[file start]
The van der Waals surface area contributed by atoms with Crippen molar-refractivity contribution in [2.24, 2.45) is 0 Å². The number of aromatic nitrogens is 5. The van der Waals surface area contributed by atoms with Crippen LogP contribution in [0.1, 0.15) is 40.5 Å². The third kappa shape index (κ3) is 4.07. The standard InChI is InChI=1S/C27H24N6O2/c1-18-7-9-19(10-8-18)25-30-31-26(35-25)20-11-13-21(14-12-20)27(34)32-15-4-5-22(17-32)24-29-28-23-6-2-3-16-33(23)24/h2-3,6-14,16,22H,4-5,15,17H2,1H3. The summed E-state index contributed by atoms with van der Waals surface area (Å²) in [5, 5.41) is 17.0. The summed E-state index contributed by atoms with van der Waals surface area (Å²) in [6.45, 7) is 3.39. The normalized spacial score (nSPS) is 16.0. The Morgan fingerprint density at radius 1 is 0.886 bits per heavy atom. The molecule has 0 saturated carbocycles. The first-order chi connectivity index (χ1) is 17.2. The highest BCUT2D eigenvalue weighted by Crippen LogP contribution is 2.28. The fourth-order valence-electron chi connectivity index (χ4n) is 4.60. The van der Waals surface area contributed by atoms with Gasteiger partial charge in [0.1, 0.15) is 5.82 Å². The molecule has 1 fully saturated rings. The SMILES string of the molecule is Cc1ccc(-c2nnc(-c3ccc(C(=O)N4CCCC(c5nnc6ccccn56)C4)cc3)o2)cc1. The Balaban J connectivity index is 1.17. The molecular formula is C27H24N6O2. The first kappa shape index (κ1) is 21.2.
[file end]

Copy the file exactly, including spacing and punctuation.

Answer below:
The van der Waals surface area contributed by atoms with Crippen molar-refractivity contribution in [2.24, 2.45) is 0 Å². The number of aromatic nitrogens is 5. The van der Waals surface area contributed by atoms with Crippen LogP contribution in [0.1, 0.15) is 40.5 Å². The third kappa shape index (κ3) is 4.07. The standard InChI is InChI=1S/C27H24N6O2/c1-18-7-9-19(10-8-18)25-30-31-26(35-25)20-11-13-21(14-12-20)27(34)32-15-4-5-22(17-32)24-29-28-23-6-2-3-16-33(23)24/h2-3,6-14,16,22H,4-5,15,17H2,1H3. The summed E-state index contributed by atoms with van der Waals surface area (Å²) in [5, 5.41) is 17.0. The summed E-state index contributed by atoms with van der Waals surface area (Å²) in [6.45, 7) is 3.39. The normalized spacial score (nSPS) is 16.0. The Morgan fingerprint density at radius 1 is 0.886 bits per heavy atom. The molecule has 0 saturated carbocycles. The first-order chi connectivity index (χ1) is 17.2. The highest BCUT2D eigenvalue weighted by Crippen LogP contribution is 2.28. The fourth-order valence-electron chi connectivity index (χ4n) is 4.60. The van der Waals surface area contributed by atoms with Gasteiger partial charge in [0.1, 0.15) is 5.82 Å². The molecule has 1 fully saturated rings. The SMILES string of the molecule is Cc1ccc(-c2nnc(-c3ccc(C(=O)N4CCCC(c5nnc6ccccn56)C4)cc3)o2)cc1. The Balaban J connectivity index is 1.17. The molecular formula is C27H24N6O2. The first kappa shape index (κ1) is 21.2.